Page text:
Today, senior education leaders from 12 states gathered at the Campus Club for a day-long seminar focused on sustainably supporting open education. Led by experts from the Center for Open Education’s Open Textbook Network (OTN), the aim is to increase understanding of this quickly growing area in higher education, support institutional transformation, and sustain growth of open education programs.
In order for open education initiatives to last, they must be sustainable, multi-layered, and enjoy not only grassroots but also administrative support. While many open education initiatives have begun as projects and pilots, the case for developing lasting, integrated institutional, consortial, and state-wide programs is starting to be made. This seminar will focus on giving decision-makers an overview of open education, why it matters and to whom, and ways they can support and sustain its growth.
“The seminar is an opportunity for higher education decision makers to see how open education can help make education more inclusive, increase retention, and improve affordability,” said David Ernst, executive director of OTN. “We’ve trained over 5,000 faculty, librarians, and staff nationally, and we’re excited to share our expertise with institutional leaders who have the power to make programmatic changes at their institution.”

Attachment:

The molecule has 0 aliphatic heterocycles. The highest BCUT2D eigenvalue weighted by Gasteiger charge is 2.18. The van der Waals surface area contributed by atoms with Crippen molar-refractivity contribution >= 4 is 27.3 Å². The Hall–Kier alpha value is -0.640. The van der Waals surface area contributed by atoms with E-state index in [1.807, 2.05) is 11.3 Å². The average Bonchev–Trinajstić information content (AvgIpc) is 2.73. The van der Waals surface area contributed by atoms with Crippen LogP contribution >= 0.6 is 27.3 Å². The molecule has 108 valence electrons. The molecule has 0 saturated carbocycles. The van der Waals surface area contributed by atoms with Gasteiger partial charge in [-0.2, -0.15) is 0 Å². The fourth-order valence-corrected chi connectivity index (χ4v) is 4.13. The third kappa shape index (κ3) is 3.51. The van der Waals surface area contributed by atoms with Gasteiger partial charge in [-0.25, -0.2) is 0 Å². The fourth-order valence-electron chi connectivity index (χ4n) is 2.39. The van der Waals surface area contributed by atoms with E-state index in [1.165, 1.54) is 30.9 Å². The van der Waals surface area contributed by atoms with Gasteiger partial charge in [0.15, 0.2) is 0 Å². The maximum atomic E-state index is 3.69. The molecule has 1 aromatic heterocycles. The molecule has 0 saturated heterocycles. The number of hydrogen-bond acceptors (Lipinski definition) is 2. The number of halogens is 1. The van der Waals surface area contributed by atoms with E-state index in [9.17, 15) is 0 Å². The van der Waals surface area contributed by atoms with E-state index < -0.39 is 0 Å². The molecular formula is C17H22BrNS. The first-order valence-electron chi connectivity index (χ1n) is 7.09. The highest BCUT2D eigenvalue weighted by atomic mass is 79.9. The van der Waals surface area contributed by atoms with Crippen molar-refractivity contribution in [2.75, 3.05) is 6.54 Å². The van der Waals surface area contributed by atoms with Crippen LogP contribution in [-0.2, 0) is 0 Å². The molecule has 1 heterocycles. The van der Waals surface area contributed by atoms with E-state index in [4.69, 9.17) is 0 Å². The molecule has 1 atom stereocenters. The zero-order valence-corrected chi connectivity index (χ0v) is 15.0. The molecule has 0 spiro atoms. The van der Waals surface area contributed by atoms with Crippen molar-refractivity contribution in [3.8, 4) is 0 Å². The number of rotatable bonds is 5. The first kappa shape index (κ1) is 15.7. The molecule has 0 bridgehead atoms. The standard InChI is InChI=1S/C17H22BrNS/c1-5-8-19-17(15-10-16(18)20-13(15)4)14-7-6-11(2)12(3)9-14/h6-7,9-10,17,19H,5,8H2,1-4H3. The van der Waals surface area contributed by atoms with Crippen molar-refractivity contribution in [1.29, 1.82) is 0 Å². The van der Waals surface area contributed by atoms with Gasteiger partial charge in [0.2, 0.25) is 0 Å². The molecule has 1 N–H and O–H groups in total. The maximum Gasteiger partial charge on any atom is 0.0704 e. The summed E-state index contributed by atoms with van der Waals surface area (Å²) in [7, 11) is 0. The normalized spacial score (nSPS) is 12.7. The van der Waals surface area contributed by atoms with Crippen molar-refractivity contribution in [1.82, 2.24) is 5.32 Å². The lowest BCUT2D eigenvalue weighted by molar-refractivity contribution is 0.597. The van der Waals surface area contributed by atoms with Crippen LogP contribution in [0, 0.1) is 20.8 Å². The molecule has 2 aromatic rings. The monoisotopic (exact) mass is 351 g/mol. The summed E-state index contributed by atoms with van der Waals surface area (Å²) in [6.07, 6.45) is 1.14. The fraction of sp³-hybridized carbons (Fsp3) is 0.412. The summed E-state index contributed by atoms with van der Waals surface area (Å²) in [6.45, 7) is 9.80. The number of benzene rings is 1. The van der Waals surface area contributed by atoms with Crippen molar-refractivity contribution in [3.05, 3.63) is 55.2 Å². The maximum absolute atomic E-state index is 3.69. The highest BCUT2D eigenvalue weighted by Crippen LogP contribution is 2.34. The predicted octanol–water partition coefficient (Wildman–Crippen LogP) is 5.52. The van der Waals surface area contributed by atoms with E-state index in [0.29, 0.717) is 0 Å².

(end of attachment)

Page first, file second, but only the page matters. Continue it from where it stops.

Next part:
OTN is an alliance of higher education institutions that advance open education by empowering its members to take collective responsibility for course content through proven practices, verifiable results, and community support. The network supports more than 110 members who represent more than 1,100 campuses nationwide.
The seminar leverages the OTN’s expertise in building open education programs. It also aligns with the Midwestern Higher Education Compact’s (MHEC) focus on serving higher education across the Midwest. A co-host of the seminar, MHEC is a 12-state legislatively created compact that creates solutions that build higher education’s capacity to better serve individuals, institutions, and states by leveraging the region’s resources, expertise, ideas, and experiences through multi-state convenings, programs, research, and contracts.
“In 2018 we brought together Open Education Resources (OER) champions from all 12 MHEC states so they could learn from and inspire each other’s work at a grass-roots level,” explained Susan Heegaard, MHEC president. “Their work has resulted in significant increases in the use of OER across the region, which has saved millions of dollars for Midwestern students and their families. Now in 2019 the time is right to convene institutional and system leaders from those same states so they can learn how to support these efforts and implement OER systematically. We are excited about the quality and the speed with which OER work in the MHEC states is unfolding.”
Welcoming the attendees at the invitation-only event were Heegaard and University of Minnesota’s Executive Vice President and Provost and MHEC Commissioner Karen Hanson.